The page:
Transatlantic Collaboration and Latin America: New Opportunities and Incentives?

WASHINGTON—When U.S. Secretary of State John Kerry said last November that the Monroe Doctrine was over, few on either side of the Atlantic took much notice. But his words are significant against the backdrop of 21st century transatlantic ties. Despite Asian growth, transatlantic collaboration sustained by common interests and values will be critical in shaping the global order. Greater participation by Latin America — particularly Brazil, despite current obstacles— can strengthen this partnership.

Trade will be a prime vector for engagement. The mega-agreements under negotiation — the Trans-Pacific Partnership (TPP) and the Transatlantic Trade and Investment Partnership (TTIP) — encompass roughly two-thirds of global GDP. The open trade and investment regimes they envision can drive economic growth and social development for decades. The agreements will facilitate the participation of Latin America’s open traders in value chains, accelerate the dissemination of new technologies, and help spur competitiveness.

Regional integration within Latin America helps. The most successful example may be the new Pacific Alliance, encompassing Chile, Peru, Colombia, and Mexico. With a third of the region’s GDP and over half its manufactured exports, alliance states are advancing quickly toward a zero-tariff regime, integrated stock and capital markets, regulatory harmonization, free movement of labor, and greater political coordination. As Pacific Alliance states reach outward — all have free trade agreements with the EU and United States — they will have greater capacity, and influence.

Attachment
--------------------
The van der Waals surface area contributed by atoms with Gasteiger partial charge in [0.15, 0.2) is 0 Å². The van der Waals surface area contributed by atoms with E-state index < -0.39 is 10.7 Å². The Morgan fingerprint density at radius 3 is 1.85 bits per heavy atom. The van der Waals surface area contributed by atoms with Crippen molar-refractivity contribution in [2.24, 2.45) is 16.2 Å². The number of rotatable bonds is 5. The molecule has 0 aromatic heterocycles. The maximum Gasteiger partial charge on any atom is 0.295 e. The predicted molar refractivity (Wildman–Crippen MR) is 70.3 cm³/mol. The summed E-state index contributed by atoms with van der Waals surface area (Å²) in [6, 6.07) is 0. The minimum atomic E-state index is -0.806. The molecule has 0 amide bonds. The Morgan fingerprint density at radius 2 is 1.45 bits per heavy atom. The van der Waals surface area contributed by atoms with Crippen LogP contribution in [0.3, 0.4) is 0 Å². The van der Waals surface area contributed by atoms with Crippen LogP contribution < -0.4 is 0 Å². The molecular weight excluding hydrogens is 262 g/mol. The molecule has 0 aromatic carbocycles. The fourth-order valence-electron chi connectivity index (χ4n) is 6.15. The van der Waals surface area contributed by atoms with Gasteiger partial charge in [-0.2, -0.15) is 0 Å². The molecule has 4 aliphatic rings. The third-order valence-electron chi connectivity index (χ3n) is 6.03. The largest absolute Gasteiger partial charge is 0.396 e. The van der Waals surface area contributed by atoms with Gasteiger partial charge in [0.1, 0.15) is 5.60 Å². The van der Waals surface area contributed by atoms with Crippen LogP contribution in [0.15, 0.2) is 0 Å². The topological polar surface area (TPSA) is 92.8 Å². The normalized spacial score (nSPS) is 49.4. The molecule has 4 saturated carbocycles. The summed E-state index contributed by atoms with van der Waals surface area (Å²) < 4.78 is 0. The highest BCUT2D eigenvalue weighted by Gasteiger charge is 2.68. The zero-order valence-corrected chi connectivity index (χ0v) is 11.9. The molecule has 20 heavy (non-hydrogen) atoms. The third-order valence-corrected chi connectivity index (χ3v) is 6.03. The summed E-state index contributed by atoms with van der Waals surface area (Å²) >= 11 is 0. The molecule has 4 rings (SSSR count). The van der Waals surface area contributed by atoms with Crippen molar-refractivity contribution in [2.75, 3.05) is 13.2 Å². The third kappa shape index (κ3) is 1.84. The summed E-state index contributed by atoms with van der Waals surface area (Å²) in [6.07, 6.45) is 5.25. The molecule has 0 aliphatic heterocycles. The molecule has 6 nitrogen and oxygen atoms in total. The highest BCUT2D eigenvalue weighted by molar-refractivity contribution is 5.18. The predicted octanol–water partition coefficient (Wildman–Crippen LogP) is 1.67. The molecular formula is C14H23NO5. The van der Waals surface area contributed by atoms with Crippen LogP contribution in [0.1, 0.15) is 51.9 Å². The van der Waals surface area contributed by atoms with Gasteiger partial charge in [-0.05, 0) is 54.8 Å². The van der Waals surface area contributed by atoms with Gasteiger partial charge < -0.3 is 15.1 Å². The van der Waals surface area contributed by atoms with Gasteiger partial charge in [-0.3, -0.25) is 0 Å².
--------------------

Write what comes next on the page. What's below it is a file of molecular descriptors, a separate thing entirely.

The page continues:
Atlantic South America is more complicated, but still promising. Brazil, with its unique combination of scale, resources, talent, and national will, is the main protagonist. Brazil and Argentina sat out the push for trade integration embraced by Pacific Latin America, North America, Europe, and much of East Asia. Although Mercosur (encompassing Brazil, Argentina, Uruguay, Venezuela, and Paraguay) furthered some short-term political objectives after the agreement’s establishment in 1991, its principle economies remain among the region’s most closed.

Brazil instead leveraged high commodity prices and sound macro-economic policy to achieve growth and reduce social inequity. But its statist, protectionist approach abetted by private sector complacency are unlikely now to produce the growth required to expand social gains. With persistent infrastructure, fiscal, and regulatory problems too, Brazil knows the status quo will leave it increasingly isolated and uncompetitive in the new global economy.

Diplomatically, relations with the United States and EU took a back seat to other priorities, including attempts to project Brazilian leadership in the global south and strengthen ties to emerging economies. Many Brazilians now question the effectiveness and appropriateness of these approaches. A number of developments — softer commodity prices (including for energy), stronger economic fundamentals in the United States, improving economic prospects in Europe, progress toward TPP and TTIP, and closer commercial and energy ties between Africa and the North Atlantic — suggest an emerging global economic environment very different from what Brazil’s leaders bet on.